We present an ongoing effort to globally map not only the exposure but also its associated physical vulnerability characteristics using time-series medium-resolution satellite imagery (i.e., 5-30 meters/pixel). We introduce an initially developed benchmark dataset “OpenSendaiBench” (see Figure 1) and present our findings from a multi-pixel and multi-resolution implementation using the ResNet-50 deep convolutional neural network (CNN) architecture [17]. Our primary purpose is to bring into awareness this timely and relevant interdisciplinary problem to advance the area of large-scale risk quantification in informing our collective SFDRR and post-2030 long-term efforts.

Figure 1: Geographical coverage of the “OpenSendaiBench” dataset with 47 countries.

2 The “OpenSendaiBench” dataset↩︎

The global dataset is a 60-GB collection of 47 countries, wherein 45 are LDCs, and is available in our public Zenodo repository [18] with the following folder structure.

2.1 National Census-derived Exposure Data↩︎

We rasterized every country-wide point dataset of building counts from the METEOR project with a defined physical vulnerability type (see 7.1 for a complete list of typology) at a spatial resolution of 15 arcseconds or approximately 500 meters at the equator [5]. We then implemented a rigorous probability-based approach in extracting 100 square tiles for each country. We consider the effect of relative areal extent differences of these countries for future work.

In sampling these 100 square tiles, we considered the number of physical vulnerability types that are present in every pixel to ensure that every label including those unlabeled pixels is represented. Specifically, we analyzed the empirical probability distribution of each present physical vulnerability type and assigned a joint probability for each point on the map, assuming that the probability of being in a particular type is independent of each other (e.g., probability of a point being an informal settlement is not influenced by the probabilities of any other building types). We consider the effects of other highly vulnerable types on the agglomeration of informal settlements for future work.

We used these resulting joint probability values as inputs to our importance sampling technique to ensure a balanced representation of sampled pixels. Instead of individual sampling of pixel locations, we extracted square tiles, which is an 8-pixel-by-8-pixel group of 64 sampled locations.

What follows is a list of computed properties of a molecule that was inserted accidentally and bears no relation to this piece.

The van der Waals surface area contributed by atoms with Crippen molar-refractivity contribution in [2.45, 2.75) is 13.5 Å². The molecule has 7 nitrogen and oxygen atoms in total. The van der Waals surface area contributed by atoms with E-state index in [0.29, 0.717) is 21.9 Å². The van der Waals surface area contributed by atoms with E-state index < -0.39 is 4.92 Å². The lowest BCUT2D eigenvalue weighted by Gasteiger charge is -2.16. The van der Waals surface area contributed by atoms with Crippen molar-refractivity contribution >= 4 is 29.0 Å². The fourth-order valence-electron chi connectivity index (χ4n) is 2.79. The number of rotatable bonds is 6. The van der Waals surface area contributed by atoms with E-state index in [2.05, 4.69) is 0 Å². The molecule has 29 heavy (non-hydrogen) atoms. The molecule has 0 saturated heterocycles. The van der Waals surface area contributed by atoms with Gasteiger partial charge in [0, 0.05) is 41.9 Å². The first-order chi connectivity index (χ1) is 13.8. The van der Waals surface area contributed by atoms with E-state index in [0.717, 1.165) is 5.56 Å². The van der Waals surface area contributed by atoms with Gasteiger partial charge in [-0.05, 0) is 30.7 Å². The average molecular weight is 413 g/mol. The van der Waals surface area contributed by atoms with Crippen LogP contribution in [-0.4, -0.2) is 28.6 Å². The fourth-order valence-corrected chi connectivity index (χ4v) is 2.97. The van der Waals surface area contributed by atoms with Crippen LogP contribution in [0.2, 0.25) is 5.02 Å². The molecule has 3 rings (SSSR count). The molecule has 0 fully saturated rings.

2.2 Time-series Satellite Imagery↩︎

With the previously extracted geographical extents, we obtained the following pre-processed time-series satellite imagery via Google Earth Engine [19].

Sentinel-1 SAR GRD. At 10-m spatial resolution, we used the annual mean of the Ground Range Detected (GRD) scenes that are acquired from the dual-polarization C-band Synthetic Aperture Radar (SAR) instrument at 5.405GHz of Sentinel-1 satellite [20]. As a result, covering the years from 2019 to 2023, we extracted nine annual mean of the two bands: VV (vertical transmit, vertical receive) and VH (vertical transmit, horizontal receive) signals. To avoid data incompleteness across large areas, we disregarded filtering by orbital number and satellite direction. We also note that there are countries such as Angola, Comoros, Ethiopia, Kiribati, and Tuvalu with either partially or fully complete VV and VH signals because the orbit of Sentinel-1 satellite does not cover these areas for some time or only a single VV signal is available (see 7.2).

Sentinel-2 Harmonized MSI. With similar spatial resolution at 10 meters, we also extracted the annual median of the atmospherically corrected surface reflectance signals represented by the red, green, and blue (RGB) bands that are acquired from the MultiSpectral Instrument (MSI) of Sentinel-2 satellite [21]. The aggregation by year also enables minimizing the unnecessary noisy cloudy or shadowy signals using the available and corresponding Sentinel-2 cloud probability dataset [22]. Unlike Sentinel-1 SAR GRD, the resulting five annual median maps from 2019 to 2023 are all available for 47 countries.

3 Problem Definition: A Multi-resolution Multi-pixel Framing↩︎

Because of the differing spatial resolutions of ground truth labels and satellite imagery inputs, we approach this as a multi-resolution multi-pixel problem. We hypothesize that the 50x finer resolution of satellite imagery contains significant and detailed spatial patterns that could be informative to the learning of our machine learning models. Hence, we performed the upscaling or aggregation within the ResNet-50 architecture so that the resulting predictions have a similar dimensionality as the ground truth labels. Despite the interesting simpler opportunity to investigate a single-pixel approach, we also assume that a multi-pixel representation in the form of 8x8-array considers the pertinent information from neighboring pixels.